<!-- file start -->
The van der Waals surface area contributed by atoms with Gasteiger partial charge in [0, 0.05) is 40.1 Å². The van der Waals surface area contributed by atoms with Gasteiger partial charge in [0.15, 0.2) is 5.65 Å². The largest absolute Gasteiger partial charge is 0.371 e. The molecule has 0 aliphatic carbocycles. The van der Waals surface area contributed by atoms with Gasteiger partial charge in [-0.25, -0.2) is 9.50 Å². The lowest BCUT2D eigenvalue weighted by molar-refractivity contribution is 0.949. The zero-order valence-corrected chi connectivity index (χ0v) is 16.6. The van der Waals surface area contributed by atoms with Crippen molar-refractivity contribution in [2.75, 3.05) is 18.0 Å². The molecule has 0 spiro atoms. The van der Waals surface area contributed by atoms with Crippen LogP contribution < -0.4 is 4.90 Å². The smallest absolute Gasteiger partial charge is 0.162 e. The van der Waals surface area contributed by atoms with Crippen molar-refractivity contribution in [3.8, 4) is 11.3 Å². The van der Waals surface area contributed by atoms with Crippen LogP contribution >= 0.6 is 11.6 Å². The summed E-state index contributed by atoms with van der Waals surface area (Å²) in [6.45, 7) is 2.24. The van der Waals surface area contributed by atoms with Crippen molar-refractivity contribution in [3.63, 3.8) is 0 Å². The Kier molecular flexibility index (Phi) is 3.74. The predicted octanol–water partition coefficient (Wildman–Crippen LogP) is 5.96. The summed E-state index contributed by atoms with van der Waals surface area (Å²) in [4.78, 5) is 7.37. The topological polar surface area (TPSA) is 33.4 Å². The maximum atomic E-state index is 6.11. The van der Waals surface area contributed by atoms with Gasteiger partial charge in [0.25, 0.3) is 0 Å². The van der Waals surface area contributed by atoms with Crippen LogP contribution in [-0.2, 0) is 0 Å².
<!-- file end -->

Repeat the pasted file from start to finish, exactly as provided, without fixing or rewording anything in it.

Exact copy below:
The van der Waals surface area contributed by atoms with Gasteiger partial charge in [0, 0.05) is 40.1 Å². The van der Waals surface area contributed by atoms with Gasteiger partial charge in [0.15, 0.2) is 5.65 Å². The largest absolute Gasteiger partial charge is 0.371 e. The molecule has 0 aliphatic carbocycles. The van der Waals surface area contributed by atoms with Gasteiger partial charge in [-0.25, -0.2) is 9.50 Å². The lowest BCUT2D eigenvalue weighted by molar-refractivity contribution is 0.949. The zero-order valence-corrected chi connectivity index (χ0v) is 16.6. The van der Waals surface area contributed by atoms with Crippen molar-refractivity contribution in [2.75, 3.05) is 18.0 Å². The molecule has 0 spiro atoms. The van der Waals surface area contributed by atoms with Crippen LogP contribution < -0.4 is 4.90 Å². The smallest absolute Gasteiger partial charge is 0.162 e. The van der Waals surface area contributed by atoms with Crippen molar-refractivity contribution in [3.8, 4) is 11.3 Å². The van der Waals surface area contributed by atoms with Crippen LogP contribution >= 0.6 is 11.6 Å². The summed E-state index contributed by atoms with van der Waals surface area (Å²) in [6.45, 7) is 2.24. The van der Waals surface area contributed by atoms with Crippen molar-refractivity contribution in [3.63, 3.8) is 0 Å². The Kier molecular flexibility index (Phi) is 3.74. The predicted octanol–water partition coefficient (Wildman–Crippen LogP) is 5.96. The summed E-state index contributed by atoms with van der Waals surface area (Å²) in [4.78, 5) is 7.37. The topological polar surface area (TPSA) is 33.4 Å². The maximum atomic E-state index is 6.11. The van der Waals surface area contributed by atoms with Gasteiger partial charge in [0.25, 0.3) is 0 Å². The van der Waals surface area contributed by atoms with Crippen LogP contribution in [-0.2, 0) is 0 Å².